Is the force of gravity always directed towards the center of mass?

No. For example, the gravity of a cubical planet of uniform density, which can be computed analytically, is not directed towards its center (or any other single point).

You can also imagine a dumbbell-shaped mass distribution where the two heavy ends are very far apart. If you drop an apple near one end it is going to fall toward that end, not toward the middle of the “neck”.

No. It is not correct.

Consider this ridiculously contrived counter-example... Three spherically symmetric bodies (or point masses if you can tolerate this) are at the three vertices of a 45°, 90°, 45° triangle, ABC. The masses of the bodies are: $m_\text{A}=m,\ \ m_\text{B}=M,\ \ m_\text{C}=2M$. Regard the bodies at B and C as a single body, BC; join them, if you like, by a light rod.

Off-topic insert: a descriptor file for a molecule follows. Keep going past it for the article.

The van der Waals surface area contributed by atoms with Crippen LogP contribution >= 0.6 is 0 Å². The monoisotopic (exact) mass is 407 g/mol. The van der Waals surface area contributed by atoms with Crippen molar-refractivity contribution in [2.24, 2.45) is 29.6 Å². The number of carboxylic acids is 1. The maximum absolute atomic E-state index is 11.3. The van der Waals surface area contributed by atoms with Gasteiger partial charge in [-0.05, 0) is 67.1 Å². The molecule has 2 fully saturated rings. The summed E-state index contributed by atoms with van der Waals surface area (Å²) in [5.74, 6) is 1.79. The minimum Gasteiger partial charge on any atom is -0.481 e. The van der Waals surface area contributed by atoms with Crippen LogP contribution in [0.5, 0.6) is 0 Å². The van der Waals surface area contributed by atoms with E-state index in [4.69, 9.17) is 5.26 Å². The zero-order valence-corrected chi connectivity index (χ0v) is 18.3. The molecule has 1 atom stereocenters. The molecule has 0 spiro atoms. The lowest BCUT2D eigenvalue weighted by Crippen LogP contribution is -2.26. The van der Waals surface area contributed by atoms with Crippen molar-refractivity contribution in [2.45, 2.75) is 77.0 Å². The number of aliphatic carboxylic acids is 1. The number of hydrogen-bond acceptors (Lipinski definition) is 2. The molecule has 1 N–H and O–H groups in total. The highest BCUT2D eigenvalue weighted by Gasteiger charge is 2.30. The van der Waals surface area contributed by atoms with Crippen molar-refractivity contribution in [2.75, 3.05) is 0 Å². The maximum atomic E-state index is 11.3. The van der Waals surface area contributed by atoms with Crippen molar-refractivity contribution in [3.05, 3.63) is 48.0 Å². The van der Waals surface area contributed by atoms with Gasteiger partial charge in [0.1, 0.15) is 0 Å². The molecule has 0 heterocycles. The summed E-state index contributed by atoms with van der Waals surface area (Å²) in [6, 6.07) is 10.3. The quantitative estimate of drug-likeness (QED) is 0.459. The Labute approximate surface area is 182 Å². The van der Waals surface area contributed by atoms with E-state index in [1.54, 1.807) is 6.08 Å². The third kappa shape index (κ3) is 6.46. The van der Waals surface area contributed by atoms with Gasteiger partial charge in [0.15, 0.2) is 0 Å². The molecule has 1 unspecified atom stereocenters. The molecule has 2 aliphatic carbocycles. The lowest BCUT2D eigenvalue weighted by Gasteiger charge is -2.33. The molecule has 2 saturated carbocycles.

The centre of mass of body BC is at point P, $\tfrac23$ of the way between B and C.

But the pull due to BC experienced by $m$, at A, is not directed towards P, as one can easily show by vector addition of the forces due to B and C. [In this case the forces are of equal magnitude, so the resultant bisects angle BAC and clearly doesn't pass through P!] The reason for the discrepancy is the inverse square law of gravitation.